The study of biodiversity in tropical montane forests has long been plagued by an inability to access and sufficiently sample the heterogeneity of these complex landscapes.  Birds are among the most well studied taxa, yet even the most detailed studies of avian distributions in tropical mountains describe elevational ranges by limits of occurrence along single transects, or estimated abundance based on limited spatial sampling.  For birds, we know that vegetation structure and complexity is an important predictor of species richness and is used in habitat selection for individual species, but ground-based vegetation sampling is time-consuming, spatially limited, and sometimes down right dangerous in steep mountainous terrain. Advances in active remote sensing now allow detailed, quantitative measures of vegetation to be gathered over thousands of square kilometers.  This could be enormously useful for understanding patterns of avian diversity and distributions. 
         
This project will combine our data of tropical bird abundances along the elevational gradient in Manu with interferometric Synthetic Aperture Radar (inSAR) data for the entire study area.  Using variables derived from radar data as indicators of vegetation structure (e.g., canopy height, above-ground biomass), we can generate landscape-scale predictions for bird species richness, variation in species composition (beta diversity), and individual species’ distributions for this Andean landscape, including population size estimates for the best modeled species.  Remote sensing and GIS applications will be used to construct maps of spatial patterns of avian diversity for the montane regions of Manu National Park.


Overview of Departments of Cusco and Madre de Dios, Peru.  Yellow and blue swaths indicate flight paths for remotely sensed radar data. The yellow swaths, collected in July 2009 by Earth Data, Inc., cover the montane portion of the Manu region.

Understanding evolutionary relationships of Andean birds through ectoparasitic chewing lice
Collaborators: Julie Allen, Gustavo Londono, David Reed, Aaron Savit, Judit Ungvari-Martin, Jason Weckstein

          An assortment of ectoparasites live on birds, among which are chewing lice specialized to the wing feathers and body.  These parasites often track the evolutionary histories of their hosts, though this occurs in differing degrees of cospeciation.  Such relationships give us the opportunity to study microevolutionary processes in bird hosts at regional spatial scales, such as dispersal, gene flow, and population divergence, as well as macroevolutionary patterns of host-parasite coevolution in species groups distributed across biogeographic provinces.  As part of our research efforts in Manu, we have collected ectoparasites from captured birds using a feather dusting technique.  With these data, we are now joining forces with bird lice experts and collections in the Field Museum of Chicago to investigate micro- and macroevolutionary patterns in Amazonian and Andean birds.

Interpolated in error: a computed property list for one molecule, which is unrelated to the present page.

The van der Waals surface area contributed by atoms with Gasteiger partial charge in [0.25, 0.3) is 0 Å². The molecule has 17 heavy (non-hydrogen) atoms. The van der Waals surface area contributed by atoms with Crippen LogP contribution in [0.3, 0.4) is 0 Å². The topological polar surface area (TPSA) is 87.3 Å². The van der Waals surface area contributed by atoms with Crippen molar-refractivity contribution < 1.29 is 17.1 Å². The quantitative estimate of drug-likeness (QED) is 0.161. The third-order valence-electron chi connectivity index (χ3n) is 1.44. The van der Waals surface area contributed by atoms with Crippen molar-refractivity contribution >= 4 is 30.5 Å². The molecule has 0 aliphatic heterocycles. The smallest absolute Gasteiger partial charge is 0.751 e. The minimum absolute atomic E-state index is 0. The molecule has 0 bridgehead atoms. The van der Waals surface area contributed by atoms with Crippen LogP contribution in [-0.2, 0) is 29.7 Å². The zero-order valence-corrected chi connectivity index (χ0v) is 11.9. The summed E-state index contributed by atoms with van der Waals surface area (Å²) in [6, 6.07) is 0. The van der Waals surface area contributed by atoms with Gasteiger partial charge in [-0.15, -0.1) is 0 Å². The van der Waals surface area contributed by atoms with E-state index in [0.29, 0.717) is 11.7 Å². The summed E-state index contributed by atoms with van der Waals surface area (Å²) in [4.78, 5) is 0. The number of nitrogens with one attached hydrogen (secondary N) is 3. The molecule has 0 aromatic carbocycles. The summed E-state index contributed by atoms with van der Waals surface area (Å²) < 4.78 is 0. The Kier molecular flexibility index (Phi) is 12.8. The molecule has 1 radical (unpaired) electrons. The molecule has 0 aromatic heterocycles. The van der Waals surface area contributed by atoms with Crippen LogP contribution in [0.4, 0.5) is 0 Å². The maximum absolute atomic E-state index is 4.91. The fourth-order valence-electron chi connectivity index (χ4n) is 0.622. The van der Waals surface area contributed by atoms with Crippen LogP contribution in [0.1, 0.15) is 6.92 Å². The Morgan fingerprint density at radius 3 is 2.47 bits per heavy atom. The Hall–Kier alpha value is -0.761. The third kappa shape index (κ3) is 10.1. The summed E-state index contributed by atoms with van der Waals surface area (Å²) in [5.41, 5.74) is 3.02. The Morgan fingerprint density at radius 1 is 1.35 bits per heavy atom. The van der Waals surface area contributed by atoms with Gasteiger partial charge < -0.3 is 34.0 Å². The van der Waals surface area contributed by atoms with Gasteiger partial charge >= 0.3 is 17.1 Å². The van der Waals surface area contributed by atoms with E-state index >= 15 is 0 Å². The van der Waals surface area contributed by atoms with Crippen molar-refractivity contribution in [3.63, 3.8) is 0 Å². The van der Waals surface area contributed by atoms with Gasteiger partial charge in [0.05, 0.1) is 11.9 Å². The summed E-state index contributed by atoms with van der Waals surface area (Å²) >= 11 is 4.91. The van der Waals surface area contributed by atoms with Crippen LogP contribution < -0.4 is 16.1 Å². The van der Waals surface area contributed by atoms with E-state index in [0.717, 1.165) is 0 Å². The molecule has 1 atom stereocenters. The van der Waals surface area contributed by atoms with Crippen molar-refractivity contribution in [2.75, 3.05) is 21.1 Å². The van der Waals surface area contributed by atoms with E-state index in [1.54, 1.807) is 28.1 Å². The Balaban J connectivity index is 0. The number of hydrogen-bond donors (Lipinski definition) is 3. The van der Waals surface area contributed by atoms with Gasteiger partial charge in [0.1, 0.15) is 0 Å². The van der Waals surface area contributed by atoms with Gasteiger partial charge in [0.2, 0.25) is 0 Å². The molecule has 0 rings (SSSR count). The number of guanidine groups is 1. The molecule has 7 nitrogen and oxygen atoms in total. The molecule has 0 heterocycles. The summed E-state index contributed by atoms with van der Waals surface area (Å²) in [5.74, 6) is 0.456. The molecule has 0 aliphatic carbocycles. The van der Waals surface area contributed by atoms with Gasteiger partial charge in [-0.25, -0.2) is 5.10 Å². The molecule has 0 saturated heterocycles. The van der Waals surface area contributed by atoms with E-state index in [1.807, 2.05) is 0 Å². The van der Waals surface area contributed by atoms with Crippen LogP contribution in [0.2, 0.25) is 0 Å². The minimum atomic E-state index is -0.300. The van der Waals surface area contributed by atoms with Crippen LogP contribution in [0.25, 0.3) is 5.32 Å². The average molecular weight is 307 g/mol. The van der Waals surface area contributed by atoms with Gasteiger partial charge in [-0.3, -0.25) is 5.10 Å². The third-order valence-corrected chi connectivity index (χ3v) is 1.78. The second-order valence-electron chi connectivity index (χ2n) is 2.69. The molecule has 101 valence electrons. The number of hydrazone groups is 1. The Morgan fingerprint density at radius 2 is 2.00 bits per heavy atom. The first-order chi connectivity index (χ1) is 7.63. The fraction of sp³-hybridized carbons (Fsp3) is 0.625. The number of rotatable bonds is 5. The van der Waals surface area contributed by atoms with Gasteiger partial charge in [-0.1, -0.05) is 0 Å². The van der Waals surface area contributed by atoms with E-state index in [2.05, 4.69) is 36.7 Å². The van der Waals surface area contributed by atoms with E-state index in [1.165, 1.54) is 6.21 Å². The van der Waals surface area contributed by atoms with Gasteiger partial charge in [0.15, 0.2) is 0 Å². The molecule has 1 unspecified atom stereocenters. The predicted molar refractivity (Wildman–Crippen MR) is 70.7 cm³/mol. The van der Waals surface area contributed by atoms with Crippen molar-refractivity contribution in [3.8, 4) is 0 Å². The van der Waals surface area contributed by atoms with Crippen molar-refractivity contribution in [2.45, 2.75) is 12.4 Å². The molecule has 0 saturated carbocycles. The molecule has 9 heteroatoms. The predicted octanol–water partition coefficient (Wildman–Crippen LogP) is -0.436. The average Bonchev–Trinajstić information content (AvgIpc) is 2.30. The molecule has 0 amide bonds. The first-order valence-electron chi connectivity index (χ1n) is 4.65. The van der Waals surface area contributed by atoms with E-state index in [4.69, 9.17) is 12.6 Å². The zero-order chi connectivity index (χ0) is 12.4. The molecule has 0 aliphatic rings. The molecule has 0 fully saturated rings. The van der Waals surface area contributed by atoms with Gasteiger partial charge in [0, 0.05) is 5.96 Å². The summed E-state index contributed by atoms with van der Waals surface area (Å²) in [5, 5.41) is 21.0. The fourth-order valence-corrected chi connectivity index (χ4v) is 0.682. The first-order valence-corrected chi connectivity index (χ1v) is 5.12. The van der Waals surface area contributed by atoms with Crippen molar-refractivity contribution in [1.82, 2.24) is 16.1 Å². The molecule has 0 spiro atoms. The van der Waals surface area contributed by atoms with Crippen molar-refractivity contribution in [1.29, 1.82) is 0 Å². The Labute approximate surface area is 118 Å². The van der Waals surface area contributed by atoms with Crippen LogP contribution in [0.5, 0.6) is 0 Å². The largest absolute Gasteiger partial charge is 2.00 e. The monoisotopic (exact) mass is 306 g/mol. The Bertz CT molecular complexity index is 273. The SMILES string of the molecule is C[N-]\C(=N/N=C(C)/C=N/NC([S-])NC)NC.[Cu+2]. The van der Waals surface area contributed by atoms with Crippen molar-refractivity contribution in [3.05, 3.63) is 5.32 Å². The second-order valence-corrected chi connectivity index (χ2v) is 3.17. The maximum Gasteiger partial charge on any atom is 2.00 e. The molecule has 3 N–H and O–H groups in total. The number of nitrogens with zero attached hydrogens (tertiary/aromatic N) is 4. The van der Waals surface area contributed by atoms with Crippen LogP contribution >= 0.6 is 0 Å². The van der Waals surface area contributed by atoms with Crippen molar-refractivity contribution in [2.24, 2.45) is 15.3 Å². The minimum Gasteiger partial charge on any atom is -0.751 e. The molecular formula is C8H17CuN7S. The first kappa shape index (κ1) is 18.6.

More to come soon!


This Crowned Chat-Tyrant (Ochthoeca spodionota) was feeding nestlings near treeline at 3400 meters. Perhaps due to this constraint, she didn't have time to preen feathers, leaving them susceptible to chewing lice. The barbs on her chest contour feathers have been completely eaten, leaving only the rachii.  

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Monteverde Cloud Forest, Tilaran Mountain Range, Costa Rica



Cloud forest habitats are moisture-saturated, resulting in moss-laden tree trunks and unmatched epiphyte diversity and abundance.  Our study shows that range boundaries of numerous bird species coincide with the lower limit of cloud forest along the steep biophysical gradients of the Pacific slope.  
Endemism, beta-diversity, and consequences of climate change in Central American cloud forests
Collaborators: Anna Ciecka, Matthew Gasner, William Haber, Robert Lawton, Kerry Rabenold